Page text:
As someone who has just turned 57, there are certain things you start to think about. While many people will say 50s are the new 40s, there’s the reality that you need to start considering your life and health in different ways, and what sort of supports you need as you get older. This is an issue for everyone as we age, but for LGBT+ people many of us have to wonder and worry about being open about our sexuality, gender identity or gender expression with the people we rely on to support us, the medical professionals and the health system itself.
I grew up in the Ireland of the ‘60s and ‘70s, when this was a very different country. Being gay was not acceptable, it was illegal, and so many of us still bear the scars of having to deal with a society that forced us to stay in the closet. There are older people who have never come out, who have had to live hidden and concealed lives. The ones who did come out, like myself, had to struggle through really difficult times.
Having lived abroad for many years, I am amazed and delighted to return to an Ireland that has changed in so many ways. However, there are still battles to be fought to ensure that everyone can feel included and open about who they are, and a key area is to ensure that our health and social care professionals are active in supporting older people to be open and proud of their sexuality, gender identity or gender expression.
It has been several years now since the publication of Visible Lives, the report focused on the issues facing older LGBT people in Ireland, and it is time that we start taking action on this. I will always remember the line from one woman who said “If I can’t be open with my healthcare professional about my sexual identity, if I can’t trust them with that, then how can I trust them with anything else.”
Recently I’ve started working with LGBT Ireland on their LGBT Champions programme, which trains and supports healthcare professionals so that they can advocate for older LGBT+ people within their services and make sure that everyone knows they don’t have to hide who they are.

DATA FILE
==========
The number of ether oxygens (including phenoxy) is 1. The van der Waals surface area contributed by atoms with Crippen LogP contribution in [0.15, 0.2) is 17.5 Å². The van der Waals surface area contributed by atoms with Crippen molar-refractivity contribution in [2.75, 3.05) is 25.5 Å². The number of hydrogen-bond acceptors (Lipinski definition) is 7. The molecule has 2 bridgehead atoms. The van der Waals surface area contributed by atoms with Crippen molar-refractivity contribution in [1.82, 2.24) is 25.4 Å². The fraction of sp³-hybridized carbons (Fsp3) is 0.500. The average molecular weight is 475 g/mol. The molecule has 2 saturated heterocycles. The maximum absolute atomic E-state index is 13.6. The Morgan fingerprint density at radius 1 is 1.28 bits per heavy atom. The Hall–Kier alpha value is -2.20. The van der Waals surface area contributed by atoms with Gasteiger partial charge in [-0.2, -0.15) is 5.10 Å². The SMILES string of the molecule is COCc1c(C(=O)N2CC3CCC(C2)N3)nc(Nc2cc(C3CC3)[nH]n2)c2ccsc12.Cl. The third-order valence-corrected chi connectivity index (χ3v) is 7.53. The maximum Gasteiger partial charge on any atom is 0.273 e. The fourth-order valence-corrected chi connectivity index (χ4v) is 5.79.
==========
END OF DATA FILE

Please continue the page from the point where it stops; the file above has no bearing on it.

Most of the time when you’re interacting with health services, you’re already in a vulnerable position. You may be unwell, you may be worried, it might be the worst time of your life. The last thing you need is to feel like you can’t feel comfortable about who you really are.
The Champions programme will empower staff and services to create a safe place, a safe environment where older LGBT+ people don’t have to worry about being themselves. Where they know they can talk about the things that matter to them, talk about their partner, talk about their family, share their history. It means that we will be treated in a way that respects our dignity. That we know we’re not going to be judged.
To see that the healthcare professional we’re working with is supportive of our identity means that we’ll be able to be more open beyond just this issue. It will lead to better relationships and better health outcomes, both physically and mentally.
This will mean a more inclusive care system, where older people will feel comfortable in being who they are, and for the medical professionals they are better equipped to do their job, and with that comes a greater sense of satisfaction in providing care in a way that is truly accepting. It’s a win-win situation.
LGBT Champions is a programme of LGBT Ireland, you can find out more about their work and how you can support them at
If you’re a healthcare professional interested in becoming an LGBT Champion in your organisation, the next training workshop takes place in Cork on April 16. To sign up for this event or to find out more about the programme, email